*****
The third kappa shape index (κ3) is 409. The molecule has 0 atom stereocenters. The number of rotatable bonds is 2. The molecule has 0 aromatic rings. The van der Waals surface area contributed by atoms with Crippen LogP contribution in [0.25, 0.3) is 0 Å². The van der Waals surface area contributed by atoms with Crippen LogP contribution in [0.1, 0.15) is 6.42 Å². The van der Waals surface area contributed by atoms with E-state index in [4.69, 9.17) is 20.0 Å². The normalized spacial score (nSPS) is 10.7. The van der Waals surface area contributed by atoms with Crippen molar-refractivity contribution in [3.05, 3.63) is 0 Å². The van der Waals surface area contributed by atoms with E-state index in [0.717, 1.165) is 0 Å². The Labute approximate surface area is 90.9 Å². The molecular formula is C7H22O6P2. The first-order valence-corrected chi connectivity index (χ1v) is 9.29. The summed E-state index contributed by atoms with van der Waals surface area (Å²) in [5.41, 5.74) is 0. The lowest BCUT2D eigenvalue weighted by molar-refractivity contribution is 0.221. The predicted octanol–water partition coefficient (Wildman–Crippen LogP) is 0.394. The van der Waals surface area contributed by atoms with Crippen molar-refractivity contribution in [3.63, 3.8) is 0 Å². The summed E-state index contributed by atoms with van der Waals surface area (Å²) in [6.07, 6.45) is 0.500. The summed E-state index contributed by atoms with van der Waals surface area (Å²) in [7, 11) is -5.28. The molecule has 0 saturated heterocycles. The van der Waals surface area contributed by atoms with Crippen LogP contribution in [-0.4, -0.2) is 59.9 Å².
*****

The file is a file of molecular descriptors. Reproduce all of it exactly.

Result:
The third kappa shape index (κ3) is 409. The molecule has 0 atom stereocenters. The number of rotatable bonds is 2. The molecule has 0 aromatic rings. The van der Waals surface area contributed by atoms with Crippen LogP contribution in [0.25, 0.3) is 0 Å². The van der Waals surface area contributed by atoms with Crippen LogP contribution in [0.1, 0.15) is 6.42 Å². The van der Waals surface area contributed by atoms with E-state index in [4.69, 9.17) is 20.0 Å². The normalized spacial score (nSPS) is 10.7. The van der Waals surface area contributed by atoms with Crippen molar-refractivity contribution in [3.05, 3.63) is 0 Å². The van der Waals surface area contributed by atoms with E-state index in [0.717, 1.165) is 0 Å². The Labute approximate surface area is 90.9 Å². The molecular formula is C7H22O6P2. The first-order valence-corrected chi connectivity index (χ1v) is 9.29. The summed E-state index contributed by atoms with van der Waals surface area (Å²) in [5.41, 5.74) is 0. The lowest BCUT2D eigenvalue weighted by molar-refractivity contribution is 0.221. The predicted octanol–water partition coefficient (Wildman–Crippen LogP) is 0.394. The van der Waals surface area contributed by atoms with Crippen molar-refractivity contribution in [3.63, 3.8) is 0 Å². The summed E-state index contributed by atoms with van der Waals surface area (Å²) in [6.07, 6.45) is 0.500. The summed E-state index contributed by atoms with van der Waals surface area (Å²) in [7, 11) is -5.28. The molecule has 0 saturated heterocycles. The van der Waals surface area contributed by atoms with Crippen LogP contribution in [-0.4, -0.2) is 59.9 Å².